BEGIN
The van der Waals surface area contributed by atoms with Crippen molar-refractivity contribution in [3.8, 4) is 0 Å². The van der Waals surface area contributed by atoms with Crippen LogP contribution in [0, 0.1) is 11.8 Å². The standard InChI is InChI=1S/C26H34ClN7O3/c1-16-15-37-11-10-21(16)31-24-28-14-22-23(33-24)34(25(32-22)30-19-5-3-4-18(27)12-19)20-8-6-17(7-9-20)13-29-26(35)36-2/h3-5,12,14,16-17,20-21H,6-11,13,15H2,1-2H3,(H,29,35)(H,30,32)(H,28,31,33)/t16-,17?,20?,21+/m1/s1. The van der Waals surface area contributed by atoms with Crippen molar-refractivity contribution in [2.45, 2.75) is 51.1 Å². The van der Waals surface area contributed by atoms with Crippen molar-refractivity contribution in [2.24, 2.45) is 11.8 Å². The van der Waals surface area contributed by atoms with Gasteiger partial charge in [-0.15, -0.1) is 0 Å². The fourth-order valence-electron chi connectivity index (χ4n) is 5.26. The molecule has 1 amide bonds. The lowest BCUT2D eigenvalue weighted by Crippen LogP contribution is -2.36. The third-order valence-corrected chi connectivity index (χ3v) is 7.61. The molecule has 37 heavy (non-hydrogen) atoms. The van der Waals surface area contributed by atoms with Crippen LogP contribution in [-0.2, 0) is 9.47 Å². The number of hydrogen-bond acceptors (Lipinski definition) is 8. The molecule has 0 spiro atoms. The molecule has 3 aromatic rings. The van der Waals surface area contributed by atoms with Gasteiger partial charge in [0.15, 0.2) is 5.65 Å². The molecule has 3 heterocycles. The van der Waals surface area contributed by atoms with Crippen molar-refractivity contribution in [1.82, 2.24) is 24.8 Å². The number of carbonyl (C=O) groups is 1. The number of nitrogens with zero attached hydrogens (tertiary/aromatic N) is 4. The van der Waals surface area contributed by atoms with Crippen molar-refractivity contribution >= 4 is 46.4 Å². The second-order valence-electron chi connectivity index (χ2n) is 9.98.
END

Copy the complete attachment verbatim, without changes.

The van der Waals surface area contributed by atoms with Crippen molar-refractivity contribution in [3.8, 4) is 0 Å². The van der Waals surface area contributed by atoms with Crippen LogP contribution in [0, 0.1) is 11.8 Å². The standard InChI is InChI=1S/C26H34ClN7O3/c1-16-15-37-11-10-21(16)31-24-28-14-22-23(33-24)34(25(32-22)30-19-5-3-4-18(27)12-19)20-8-6-17(7-9-20)13-29-26(35)36-2/h3-5,12,14,16-17,20-21H,6-11,13,15H2,1-2H3,(H,29,35)(H,30,32)(H,28,31,33)/t16-,17?,20?,21+/m1/s1. The van der Waals surface area contributed by atoms with Crippen molar-refractivity contribution in [2.45, 2.75) is 51.1 Å². The van der Waals surface area contributed by atoms with Crippen molar-refractivity contribution in [2.24, 2.45) is 11.8 Å². The van der Waals surface area contributed by atoms with Gasteiger partial charge in [-0.15, -0.1) is 0 Å². The fourth-order valence-electron chi connectivity index (χ4n) is 5.26. The molecule has 1 amide bonds. The lowest BCUT2D eigenvalue weighted by Crippen LogP contribution is -2.36. The third-order valence-corrected chi connectivity index (χ3v) is 7.61. The molecule has 37 heavy (non-hydrogen) atoms. The van der Waals surface area contributed by atoms with Crippen LogP contribution in [-0.2, 0) is 9.47 Å². The number of hydrogen-bond acceptors (Lipinski definition) is 8. The molecule has 0 spiro atoms. The molecule has 3 aromatic rings. The van der Waals surface area contributed by atoms with Gasteiger partial charge in [0.15, 0.2) is 5.65 Å². The molecule has 3 heterocycles. The van der Waals surface area contributed by atoms with Crippen molar-refractivity contribution in [1.82, 2.24) is 24.8 Å². The number of carbonyl (C=O) groups is 1. The number of nitrogens with zero attached hydrogens (tertiary/aromatic N) is 4. The van der Waals surface area contributed by atoms with Crippen molar-refractivity contribution >= 4 is 46.4 Å². The second-order valence-electron chi connectivity index (χ2n) is 9.98.